Locks and Keys Part II :
Wards and Bits

Demonstration by Jock Dempsey

July 10, 2002

This is part two of our series on locks and keys.
  1. Lock Basics
  2. Wards and Bits
  3. Lever Tumblers
  4. Padlocks
Our recent Masterpiece Lock coverage in Volume 26 of the anvilfire NEWS suggested this series on locks and keys.

Locks are relatively simple mechanical devices if you understand how they work. Many years ago I took a course in Locksmithing that covered a great deal more than simple bolt locks in order to learn some of this. As a result I am a Certified Locksmith albiet non-practicing.

Continued from Part I
Wards serve two purposes.

1) To make it difficult to pick the lock.
2) To alow only the key that fits the lock to operate.

Wards can be simple or complex obstructions to the key's operation. In the high art warded keys of the Renaissance the wards were very complicated patterns.

Figure 1
The simplest ward is the plate ward. These have a slot to allow entry of the key and a hole somewhat larger than the shank or barrel of the key.

Figure 2
This is a large brass key with a 3/4 x 1" bit with ward slots sawed into it.

Figure 3
High art locks and keys had wards that made the key look like a comb there were so many ward slots. In this key the little cross shaped holes are "false ward cuts" for decoration. The key this photo was taken from had croses on alternating ward slots and then a row of false ward holes.

Figure 4
A lock with plate wards can be built by laminating thick and thin plates. Ward plates are usualy fairly thin and can be cut from thin sheet metal or heavy shim stock of about 0.015 to 0.020". Using a compass and scriber to make a fine layout these can be cut with a jewler's saw.

The spacer plates between the ward plates have simple round holes cut in them. The plates are cut off where the bolt and tumbler operates.

Figure 5
Circular (radial) or tube wards are fitted to the front or back plate of the lock.

Figure 15
My gate lock shown in Part I has two tubular wards. One supported on the trapezoidal cross bar and the other welded to the inside of the front plate of the lock.

Note that when the gate is closed and locked there is a cover plate that protects the interior of this lock. It was designed so that you could see its operation only when the gate was opened.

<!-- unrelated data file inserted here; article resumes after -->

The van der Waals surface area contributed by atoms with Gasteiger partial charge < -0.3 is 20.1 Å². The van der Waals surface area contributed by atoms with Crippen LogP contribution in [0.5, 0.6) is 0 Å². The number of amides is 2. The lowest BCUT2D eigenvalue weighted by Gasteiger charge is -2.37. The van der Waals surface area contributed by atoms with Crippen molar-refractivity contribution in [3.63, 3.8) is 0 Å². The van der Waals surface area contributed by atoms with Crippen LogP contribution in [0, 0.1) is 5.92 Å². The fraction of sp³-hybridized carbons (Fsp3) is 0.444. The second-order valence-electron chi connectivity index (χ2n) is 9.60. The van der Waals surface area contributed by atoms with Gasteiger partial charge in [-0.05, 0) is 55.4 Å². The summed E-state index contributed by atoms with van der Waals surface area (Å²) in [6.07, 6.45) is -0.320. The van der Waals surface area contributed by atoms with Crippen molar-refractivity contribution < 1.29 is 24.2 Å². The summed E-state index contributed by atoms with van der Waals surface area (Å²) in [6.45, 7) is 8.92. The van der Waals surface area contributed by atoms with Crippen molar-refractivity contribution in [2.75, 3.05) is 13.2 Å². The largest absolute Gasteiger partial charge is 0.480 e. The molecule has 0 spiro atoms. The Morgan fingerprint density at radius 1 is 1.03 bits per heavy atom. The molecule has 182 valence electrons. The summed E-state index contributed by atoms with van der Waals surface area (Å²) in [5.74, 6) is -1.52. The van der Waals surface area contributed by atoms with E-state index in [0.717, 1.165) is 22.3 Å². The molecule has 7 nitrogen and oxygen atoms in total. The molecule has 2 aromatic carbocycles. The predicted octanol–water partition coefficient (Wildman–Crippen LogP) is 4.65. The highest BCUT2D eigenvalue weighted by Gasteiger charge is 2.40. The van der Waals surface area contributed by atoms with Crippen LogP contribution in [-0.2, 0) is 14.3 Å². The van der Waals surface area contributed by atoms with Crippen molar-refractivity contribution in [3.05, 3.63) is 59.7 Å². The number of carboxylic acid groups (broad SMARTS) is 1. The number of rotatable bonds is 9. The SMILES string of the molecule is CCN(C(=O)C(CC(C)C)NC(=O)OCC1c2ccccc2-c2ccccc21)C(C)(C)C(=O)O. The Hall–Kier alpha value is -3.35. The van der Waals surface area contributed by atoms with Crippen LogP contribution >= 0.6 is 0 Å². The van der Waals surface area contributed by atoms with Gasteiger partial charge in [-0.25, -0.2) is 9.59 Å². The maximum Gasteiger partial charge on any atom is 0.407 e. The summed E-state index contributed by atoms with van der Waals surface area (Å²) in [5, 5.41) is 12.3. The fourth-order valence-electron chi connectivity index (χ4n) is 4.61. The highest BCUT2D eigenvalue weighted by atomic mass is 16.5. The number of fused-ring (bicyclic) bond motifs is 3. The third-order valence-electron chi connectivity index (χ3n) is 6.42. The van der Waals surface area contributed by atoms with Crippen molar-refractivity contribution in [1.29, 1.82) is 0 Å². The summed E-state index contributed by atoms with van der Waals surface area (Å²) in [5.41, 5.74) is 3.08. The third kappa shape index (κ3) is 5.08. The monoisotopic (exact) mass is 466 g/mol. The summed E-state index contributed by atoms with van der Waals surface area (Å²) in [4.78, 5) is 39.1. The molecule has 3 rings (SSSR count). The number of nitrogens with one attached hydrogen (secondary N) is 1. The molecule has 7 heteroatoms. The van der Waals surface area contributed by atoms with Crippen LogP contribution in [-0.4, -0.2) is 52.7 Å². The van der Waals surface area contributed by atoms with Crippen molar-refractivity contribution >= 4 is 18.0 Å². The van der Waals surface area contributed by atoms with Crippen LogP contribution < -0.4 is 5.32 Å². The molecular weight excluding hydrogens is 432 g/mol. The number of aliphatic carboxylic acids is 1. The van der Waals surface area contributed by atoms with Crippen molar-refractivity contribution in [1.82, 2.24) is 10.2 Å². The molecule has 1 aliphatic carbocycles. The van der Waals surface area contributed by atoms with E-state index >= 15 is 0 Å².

Figure 6
Ward cuts in the key in this case are from the front and back. In finely made keys these cuts are curved in a radius to fit the ward when looking from the end of the key. Othrwise they must be wide enough to fit around the curve of the ward.

Figure 7
Slightly overlapping tubular wards give fair anti-picking protection as they make it difficult to access the bolt. In my gate lock as in this drawing the bolt is operated at the location marked "B". The lever tumbler is over top of the back tube.

This simple set of wards is seen repeated over and over. Occasionaly a third ward is added making the bit of the key like a long snake.

Figure 16
Another type of end plate ward that can be mounted on the front or back plate has a curved cross section as shown. This type ward is made by casting, machining OR fabrication from thin plate. Much of this type lock work is similar to making jewlery or instruments and a lot of silver soldered assemblies are used.

Figure 8
In high art locks the wards are assembled from thin plate silver soldered together in a ward case. Very complex patterns were made. Much of this work is more like that of a Jewler than other craftspeople. Besides lots of silver soldering, many brass parts (including keys) are made by lost wax casting. However, very fine work is also done in iron as can be seen in the ABANA Masterpiece lock.

Figure 9
This is an old hand made iron key from my collection. The anchor shaped ward without an external notch would seem impossible.

Figure 10
The ward for this type key is a casting or fabrication that is supported from one end. This is a good candidate for a lost wax casting made from a lathe turned pattern.

Figure 11
The limitation of this type lock and key is that the key cannot rotate 360° or be removed when the lock is unlocked.

This is common on certain types of locks such as jail locks that are never left unlocked OR spring action locks that do not need a key to move the bolt to lock.

Figure 12
Keys with slots or protrusions have matching wards in the escutcheon plate, lock front plate and ward plates. This is a common method of preventing different keys from entering otherwise identical locks.